India in 4 months: My foreigner itinerary

Tripoto
2nd Jan 2016
Photo of India in 4 months: My foreigner itinerary by Nicolas Zapata

Long days in trains

Photo of India in 4 months: My foreigner itinerary by Nicolas Zapata

Suburban trains late at night

Photo of India in 4 months: My foreigner itinerary by Nicolas Zapata
Photo of India in 4 months: My foreigner itinerary by Nicolas Zapata
Photo of India in 4 months: My foreigner itinerary by Nicolas Zapata
Photo of India in 4 months: My foreigner itinerary by Nicolas Zapata
Photo of India in 4 months: My foreigner itinerary by Nicolas Zapata
Photo of India in 4 months: My foreigner itinerary by Nicolas Zapata
Photo of India in 4 months: My foreigner itinerary by Nicolas Zapata
Photo of India in 4 months: My foreigner itinerary by Nicolas Zapata
Photo of India in 4 months: My foreigner itinerary by Nicolas Zapata
Photo of India in 4 months: My foreigner itinerary by Nicolas Zapata
Photo of India in 4 months: My foreigner itinerary by Nicolas Zapata
Photo of India in 4 months: My foreigner itinerary by Nicolas Zapata
Photo of India in 4 months: My foreigner itinerary by Nicolas Zapata
Photo of India in 4 months: My foreigner itinerary by Nicolas Zapata
Photo of India in 4 months: My foreigner itinerary by Nicolas Zapata

My girlfriend Kelly and I feel there are places that claim to be lived, cities that that have a special vibe that makes you want to stay a bit longer, that makes you want to have a place in those streets and above all, in between its people. We decided a 9 to 5 job was not a life we wanted for us, we decided there is so much world to see and so little time that it made no sense to spend our youth doing a thing different than travelling.

Photo of India in 4 months: My foreigner itinerary 1/8 by Nicolas Zapata

So many cities I have passed where a few days wanted to become months, where the 12 hours nights were not enough, where walking on the roads fell as walking in a new reality. So many people I’ve met in these cities who I wish could be in my life for a while longer, so many little alleys, cozy hidden pubs and unsuspected picnic places to get familiar with, a whole new outlook on life to take on.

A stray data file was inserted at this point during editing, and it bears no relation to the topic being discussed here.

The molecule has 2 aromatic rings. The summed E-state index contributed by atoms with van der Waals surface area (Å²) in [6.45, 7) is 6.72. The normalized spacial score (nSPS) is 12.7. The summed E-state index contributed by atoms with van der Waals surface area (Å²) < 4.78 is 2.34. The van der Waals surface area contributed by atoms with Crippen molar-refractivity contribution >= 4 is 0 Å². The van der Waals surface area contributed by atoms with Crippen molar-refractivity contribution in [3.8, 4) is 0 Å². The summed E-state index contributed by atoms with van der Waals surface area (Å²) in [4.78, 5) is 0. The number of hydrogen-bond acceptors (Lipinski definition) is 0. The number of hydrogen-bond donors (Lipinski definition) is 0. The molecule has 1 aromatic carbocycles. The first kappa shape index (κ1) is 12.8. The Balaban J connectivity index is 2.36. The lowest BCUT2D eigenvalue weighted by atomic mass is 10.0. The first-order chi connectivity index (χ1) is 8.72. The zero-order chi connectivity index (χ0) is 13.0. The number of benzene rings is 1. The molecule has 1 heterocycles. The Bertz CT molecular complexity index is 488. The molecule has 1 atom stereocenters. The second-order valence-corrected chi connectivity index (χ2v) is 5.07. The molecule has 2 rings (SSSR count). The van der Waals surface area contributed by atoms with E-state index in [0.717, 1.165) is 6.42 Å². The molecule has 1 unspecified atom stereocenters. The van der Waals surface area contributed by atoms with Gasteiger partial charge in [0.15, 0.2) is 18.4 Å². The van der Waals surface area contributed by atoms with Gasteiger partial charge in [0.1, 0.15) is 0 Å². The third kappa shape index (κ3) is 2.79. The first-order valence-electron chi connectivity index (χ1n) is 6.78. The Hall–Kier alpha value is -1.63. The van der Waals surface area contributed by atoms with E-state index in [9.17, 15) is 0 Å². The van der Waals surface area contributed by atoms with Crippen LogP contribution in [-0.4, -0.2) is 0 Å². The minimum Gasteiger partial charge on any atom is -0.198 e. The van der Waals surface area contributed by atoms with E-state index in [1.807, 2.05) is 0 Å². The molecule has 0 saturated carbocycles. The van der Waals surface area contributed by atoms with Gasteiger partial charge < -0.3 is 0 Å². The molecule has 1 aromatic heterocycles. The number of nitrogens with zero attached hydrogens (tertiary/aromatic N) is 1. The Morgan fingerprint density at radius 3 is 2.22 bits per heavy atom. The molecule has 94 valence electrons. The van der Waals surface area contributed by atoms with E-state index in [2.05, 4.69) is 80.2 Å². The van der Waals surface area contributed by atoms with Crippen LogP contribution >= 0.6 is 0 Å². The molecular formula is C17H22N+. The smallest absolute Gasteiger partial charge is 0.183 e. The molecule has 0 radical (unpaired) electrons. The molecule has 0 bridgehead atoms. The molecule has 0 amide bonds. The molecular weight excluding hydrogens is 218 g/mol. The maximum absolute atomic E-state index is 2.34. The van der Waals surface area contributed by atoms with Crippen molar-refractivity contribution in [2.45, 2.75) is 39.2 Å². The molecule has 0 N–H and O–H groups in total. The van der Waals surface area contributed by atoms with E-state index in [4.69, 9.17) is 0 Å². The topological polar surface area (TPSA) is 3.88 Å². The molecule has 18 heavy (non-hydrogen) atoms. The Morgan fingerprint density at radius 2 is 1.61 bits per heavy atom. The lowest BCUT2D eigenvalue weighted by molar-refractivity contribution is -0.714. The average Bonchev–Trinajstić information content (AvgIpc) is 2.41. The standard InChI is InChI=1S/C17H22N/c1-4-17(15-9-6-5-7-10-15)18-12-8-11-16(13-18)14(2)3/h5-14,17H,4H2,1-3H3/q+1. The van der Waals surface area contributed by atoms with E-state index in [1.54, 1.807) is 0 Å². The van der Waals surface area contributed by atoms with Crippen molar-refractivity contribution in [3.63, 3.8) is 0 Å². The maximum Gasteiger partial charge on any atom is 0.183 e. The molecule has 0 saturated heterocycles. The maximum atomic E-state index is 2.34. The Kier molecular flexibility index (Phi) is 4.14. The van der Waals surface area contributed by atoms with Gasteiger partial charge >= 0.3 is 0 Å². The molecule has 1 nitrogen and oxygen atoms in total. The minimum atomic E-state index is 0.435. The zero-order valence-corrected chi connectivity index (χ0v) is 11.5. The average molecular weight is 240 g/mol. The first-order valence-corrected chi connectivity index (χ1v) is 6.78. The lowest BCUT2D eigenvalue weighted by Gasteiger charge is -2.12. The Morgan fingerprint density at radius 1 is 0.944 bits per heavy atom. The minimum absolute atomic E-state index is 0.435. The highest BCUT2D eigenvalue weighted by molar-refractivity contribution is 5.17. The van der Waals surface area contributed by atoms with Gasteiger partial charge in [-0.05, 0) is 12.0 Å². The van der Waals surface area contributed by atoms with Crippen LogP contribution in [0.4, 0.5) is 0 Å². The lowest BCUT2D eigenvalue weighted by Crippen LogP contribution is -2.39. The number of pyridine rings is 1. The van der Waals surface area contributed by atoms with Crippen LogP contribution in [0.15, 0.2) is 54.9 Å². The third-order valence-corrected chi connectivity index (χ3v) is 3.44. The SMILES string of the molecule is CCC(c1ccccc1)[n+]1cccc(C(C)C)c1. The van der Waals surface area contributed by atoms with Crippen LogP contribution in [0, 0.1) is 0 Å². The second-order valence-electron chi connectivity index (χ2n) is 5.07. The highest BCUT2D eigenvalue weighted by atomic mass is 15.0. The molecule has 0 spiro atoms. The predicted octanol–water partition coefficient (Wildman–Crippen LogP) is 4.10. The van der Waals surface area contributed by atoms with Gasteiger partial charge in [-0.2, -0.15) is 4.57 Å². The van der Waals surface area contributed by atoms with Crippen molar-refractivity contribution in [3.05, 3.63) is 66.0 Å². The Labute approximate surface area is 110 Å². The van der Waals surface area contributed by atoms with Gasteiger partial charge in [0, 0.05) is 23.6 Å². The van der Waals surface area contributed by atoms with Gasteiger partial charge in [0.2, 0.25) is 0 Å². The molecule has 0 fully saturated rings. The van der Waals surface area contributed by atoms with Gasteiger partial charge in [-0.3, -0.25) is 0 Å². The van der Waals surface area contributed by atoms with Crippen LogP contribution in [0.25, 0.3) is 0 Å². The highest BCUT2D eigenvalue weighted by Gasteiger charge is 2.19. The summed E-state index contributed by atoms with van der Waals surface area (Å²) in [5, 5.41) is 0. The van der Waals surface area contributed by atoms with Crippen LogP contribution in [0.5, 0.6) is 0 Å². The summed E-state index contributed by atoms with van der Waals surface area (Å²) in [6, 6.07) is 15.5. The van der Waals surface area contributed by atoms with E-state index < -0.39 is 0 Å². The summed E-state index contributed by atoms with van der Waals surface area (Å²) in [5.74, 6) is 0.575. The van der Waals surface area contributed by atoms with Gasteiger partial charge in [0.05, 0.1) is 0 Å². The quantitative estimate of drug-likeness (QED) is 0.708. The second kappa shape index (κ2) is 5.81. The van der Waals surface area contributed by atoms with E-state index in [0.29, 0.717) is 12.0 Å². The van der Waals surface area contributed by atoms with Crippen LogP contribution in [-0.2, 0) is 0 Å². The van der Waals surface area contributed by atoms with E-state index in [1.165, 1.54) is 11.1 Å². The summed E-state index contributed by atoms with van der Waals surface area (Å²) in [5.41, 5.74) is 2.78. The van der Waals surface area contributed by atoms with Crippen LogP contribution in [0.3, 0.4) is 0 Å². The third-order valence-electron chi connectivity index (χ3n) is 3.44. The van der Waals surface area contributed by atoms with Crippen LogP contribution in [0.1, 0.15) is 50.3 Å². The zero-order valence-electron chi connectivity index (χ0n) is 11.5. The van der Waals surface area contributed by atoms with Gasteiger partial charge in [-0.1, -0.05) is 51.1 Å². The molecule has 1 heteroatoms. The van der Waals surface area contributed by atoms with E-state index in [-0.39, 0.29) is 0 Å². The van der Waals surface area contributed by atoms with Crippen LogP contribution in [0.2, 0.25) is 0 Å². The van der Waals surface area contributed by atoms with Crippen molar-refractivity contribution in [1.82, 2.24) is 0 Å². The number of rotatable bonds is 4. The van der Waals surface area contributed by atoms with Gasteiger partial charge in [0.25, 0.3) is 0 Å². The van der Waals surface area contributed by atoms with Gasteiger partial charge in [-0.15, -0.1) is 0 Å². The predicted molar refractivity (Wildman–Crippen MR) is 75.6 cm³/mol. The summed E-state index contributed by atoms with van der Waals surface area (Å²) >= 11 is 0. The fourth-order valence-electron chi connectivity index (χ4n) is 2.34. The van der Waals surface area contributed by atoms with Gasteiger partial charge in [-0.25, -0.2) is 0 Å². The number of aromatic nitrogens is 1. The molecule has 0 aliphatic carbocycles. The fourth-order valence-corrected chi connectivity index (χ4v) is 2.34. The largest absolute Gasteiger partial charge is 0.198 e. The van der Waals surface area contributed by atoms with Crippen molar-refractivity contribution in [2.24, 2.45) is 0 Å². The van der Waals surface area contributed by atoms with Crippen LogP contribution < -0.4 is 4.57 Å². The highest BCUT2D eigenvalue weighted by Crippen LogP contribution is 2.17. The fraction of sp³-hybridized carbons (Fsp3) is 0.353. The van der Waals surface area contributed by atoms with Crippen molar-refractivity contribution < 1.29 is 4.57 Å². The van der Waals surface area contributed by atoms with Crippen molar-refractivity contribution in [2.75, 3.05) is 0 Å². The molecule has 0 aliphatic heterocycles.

Photo of India in 4 months: My foreigner itinerary 2/8 by Nicolas Zapata

We decided to take a year in one country at a time, travelling it, living it and more importantly, understanding it. So we made a list of things we looked for in these countries: A radically different culture, a distant place from home, a different language, low living expenses, near the coast, with a bit of Buddhism, where a visa wouldn't be so hard to get, and where there was something special about it for us. The list we thought of came with a lot of dissimilar options: South Africa, Thailand, New Zealand, Estonia, Russia, Iceland, Portugal, and India. It was the last one where we thought we could have the greatest shock, where we could put ourselves to the test the hardest. After all we had a lot of preconceptions and ideas about before visiting, so it was worth to see if they were true.

 Photo of India in 4 months: My foreigner itinerary 3/8 by Nicolas Zapata

The visa was not too helpful, we were given 6 months from the date of issue, which left us with around 3 months to go all around India together before having to exit the country to get a new visa. So researching on the internet and reading from various sources we came up with an itinerary that could fit in that time and then leave a bit more for the visa extension making it a 4 month trip.

 Photo of India in 4 months: My foreigner itinerary 4/8 by Nicolas Zapata